Arizona Regional Conference Wrap-Up March 28, 2012 By Brian Whitlark

On Monday, March 26th, the USGA, in conjunction with the Cactus and Pine Golf Course Superintendents Association, hosted the annual USGA Regional Educational Conference at the Gainey Ranch Golf Club in Scottsdale, Ariz. The 100 plus in attendance were treated to a very informative educational lineup. A brief summary of the talking points is offered below:

  • Pat Gross, Director, Southwest Region, USGA Green Section - Topdressing Greens
    • Why is it important to topdress putting greens?
      • Answer: Topdressing dilutes thatch and organic matter. In excess, thatch and organic matter are responsible for soft putting surfaces that are prone to deeper pitch marks and inconsistent ball roll.
    • What separates a successful topdressing program from one where the results are inconsistent?
      • Answer: A successful program should include the following components:
        • Shoot for a goal of no less than 22 cubic feet of sand applied per 1000 square feet. annually.
        • Apply 1-2 cubic feet of sand per 1000 square feet per application, depending on turf growth rate.
        • Test the topdressing sand at least once annually to confirm the product closely resembles and is compatible with the construction sand. Click here for complete list of accredited physical soil testing laboratories. For turf varieties with dense canopies, topdressing with sand where the coarse fraction has been eliminated or reduced has shown good results. However, the construction sand should be used during core aeration events.
        • Lastly, consider employing a five-day strategy to encourage the sand to move into the canopy without being picked up by mowers.  For more information on this topic, review the article written by Todd Pippin, Superintendent at MacGregor Downs, Cary, N.C. (/content/dam/usga/pdf/imported/course-care/100117.pdf)
  • Dr. David Kopec, University of Arizona – Mowing Native
    • Work continues on Saltgrass, a warm season turf species able to grow in water that approaches the salinity of seawater and will not wilt when starved of water for two weeks in the desert summer. One goal is to produce viable seed for commercial production within the next few years.
    • Sprucetop grama shows signs of potential for out-of-play areas where a low-maintenance, low-water utility grass may be a good fit.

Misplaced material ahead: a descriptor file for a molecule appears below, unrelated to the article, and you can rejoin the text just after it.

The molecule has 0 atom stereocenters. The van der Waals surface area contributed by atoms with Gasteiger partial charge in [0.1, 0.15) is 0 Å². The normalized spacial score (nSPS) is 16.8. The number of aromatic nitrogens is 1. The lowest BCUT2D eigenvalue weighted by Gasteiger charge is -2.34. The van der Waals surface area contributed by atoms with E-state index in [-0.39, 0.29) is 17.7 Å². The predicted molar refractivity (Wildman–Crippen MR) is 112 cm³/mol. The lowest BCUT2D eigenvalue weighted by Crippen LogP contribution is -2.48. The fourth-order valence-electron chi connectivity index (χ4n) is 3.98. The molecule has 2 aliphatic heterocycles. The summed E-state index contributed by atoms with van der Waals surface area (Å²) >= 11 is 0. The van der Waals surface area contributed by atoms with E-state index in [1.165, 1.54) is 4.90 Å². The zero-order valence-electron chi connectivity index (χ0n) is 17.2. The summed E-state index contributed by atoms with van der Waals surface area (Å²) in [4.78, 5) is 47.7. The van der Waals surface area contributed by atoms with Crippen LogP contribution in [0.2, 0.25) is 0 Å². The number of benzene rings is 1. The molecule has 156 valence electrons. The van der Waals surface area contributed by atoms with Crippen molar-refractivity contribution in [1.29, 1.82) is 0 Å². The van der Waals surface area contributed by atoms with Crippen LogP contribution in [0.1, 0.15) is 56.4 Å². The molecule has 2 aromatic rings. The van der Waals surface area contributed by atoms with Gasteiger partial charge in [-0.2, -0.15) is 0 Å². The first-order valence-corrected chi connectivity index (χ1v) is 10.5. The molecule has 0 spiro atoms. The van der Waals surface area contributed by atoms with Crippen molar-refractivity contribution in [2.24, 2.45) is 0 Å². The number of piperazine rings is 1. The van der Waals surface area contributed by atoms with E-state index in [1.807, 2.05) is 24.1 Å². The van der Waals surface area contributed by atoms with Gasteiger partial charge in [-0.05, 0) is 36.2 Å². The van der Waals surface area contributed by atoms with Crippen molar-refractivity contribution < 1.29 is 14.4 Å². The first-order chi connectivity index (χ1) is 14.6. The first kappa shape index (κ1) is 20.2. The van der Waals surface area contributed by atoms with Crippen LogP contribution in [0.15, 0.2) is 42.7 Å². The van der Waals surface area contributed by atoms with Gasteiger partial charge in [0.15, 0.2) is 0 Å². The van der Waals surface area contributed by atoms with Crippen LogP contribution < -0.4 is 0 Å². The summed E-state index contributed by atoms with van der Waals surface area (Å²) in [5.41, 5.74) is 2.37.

• Kai Umeda, University of Arizona – New Herbicides for Weed Control
    • Herbicide work with Specticle® and Sureguard® demonstrates that both products can be used very effectively as early postemergence and preemergence applications in non-overseeded bermudagrass fairways and roughs.
    • When applied in October to early November, Specticle® offered 90 to 98% Poa annua control through May of the following year (rate range 0.031 - 0.067 lbs. a.i./A)
    • With SureGuard®, October and November application timing offered 78 to 80% Poa annua control at 80 and 120 oz./A, respectively. Another study demonstrated 88 to 91% Poa annua control when applied on October 14th and November 10th at the rate of 120 oz./A.


  • Brian Whitlark, USGA - Colorants
    • In February of this year, a colorant study was completed on two ultradwarf bermudagrass greens. Thirteen products were evaluated for color, effect on surface temperature, soil temperature, soil moisture and ease of spray. All products tested encouraged growth and enhanced cosmetics during the winter. 
    • Mark your calendars for May 24th, 2012, when the USGA and University of Arizona will host a Colorant Workshop at Paradise Valley CC.  The half-day educational session will highlight recent research by Kai Umeda, University  of Arizona and Brian Whitlark, USGA, as well as a presentation from Dr. Grady Miller from North Carolina State University, a well known authority on colorant technology.